By pascal on Sunday, August 14 2011, 22:46 - Permalink
A little while ago, I was commenting somewhere that Forth had the ultimate control structure, the
BEGIN (1) WHILE (2) REPEAT construction.
(1) and (2) are holes to be filled with programs.
WHILE takes an evaluated condition from the stack, so that (1) can usually be divided into (1a): do some stuff and (1b): determine whether the loop should exit. Regardless of the value of the condition, (2) is run, and then, if the condition was true,
REPEAT sends control back to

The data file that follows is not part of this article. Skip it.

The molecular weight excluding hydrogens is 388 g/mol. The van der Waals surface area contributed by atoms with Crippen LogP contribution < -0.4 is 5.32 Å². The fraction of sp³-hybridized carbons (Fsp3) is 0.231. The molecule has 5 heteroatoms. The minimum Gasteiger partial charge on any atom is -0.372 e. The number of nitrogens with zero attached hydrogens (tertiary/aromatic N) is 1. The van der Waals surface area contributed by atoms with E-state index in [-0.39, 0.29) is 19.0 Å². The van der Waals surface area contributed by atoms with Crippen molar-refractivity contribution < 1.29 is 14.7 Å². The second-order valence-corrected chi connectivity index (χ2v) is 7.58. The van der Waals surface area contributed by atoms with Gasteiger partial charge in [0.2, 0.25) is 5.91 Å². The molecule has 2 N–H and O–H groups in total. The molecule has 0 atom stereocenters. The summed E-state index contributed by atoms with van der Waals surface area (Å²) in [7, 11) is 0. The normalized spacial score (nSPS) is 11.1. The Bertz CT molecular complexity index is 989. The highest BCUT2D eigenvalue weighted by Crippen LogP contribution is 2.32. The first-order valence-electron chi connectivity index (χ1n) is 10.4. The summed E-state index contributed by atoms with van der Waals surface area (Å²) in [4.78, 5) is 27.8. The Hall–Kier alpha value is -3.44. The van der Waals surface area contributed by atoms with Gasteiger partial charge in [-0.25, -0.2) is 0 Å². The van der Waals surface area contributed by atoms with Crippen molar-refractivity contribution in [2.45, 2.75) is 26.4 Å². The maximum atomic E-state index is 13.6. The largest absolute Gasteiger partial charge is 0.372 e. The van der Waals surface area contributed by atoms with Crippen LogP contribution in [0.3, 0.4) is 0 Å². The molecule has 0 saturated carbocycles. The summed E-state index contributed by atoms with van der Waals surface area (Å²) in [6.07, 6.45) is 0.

BEGIN, and if it was false, it continues with the rest of the program.
Sometimes you need the full power of the begin-while-repeat. Not coincidentally (because this structure is really useful), this happened to us recently, so we looked for the first time at how to write begin-while-repeat in OCaml. OCaml has only
while (e1) do (e2) done, but you can nest expressions arbitrarily.
It turns out that the answer is:
while (1a) ; let cond = (1b) in (2) ; cond do () done
One tiny issue is that the OCaml mode for Emacs does not seem to do a very good job of indenting it. What a shame, such a useful idiom.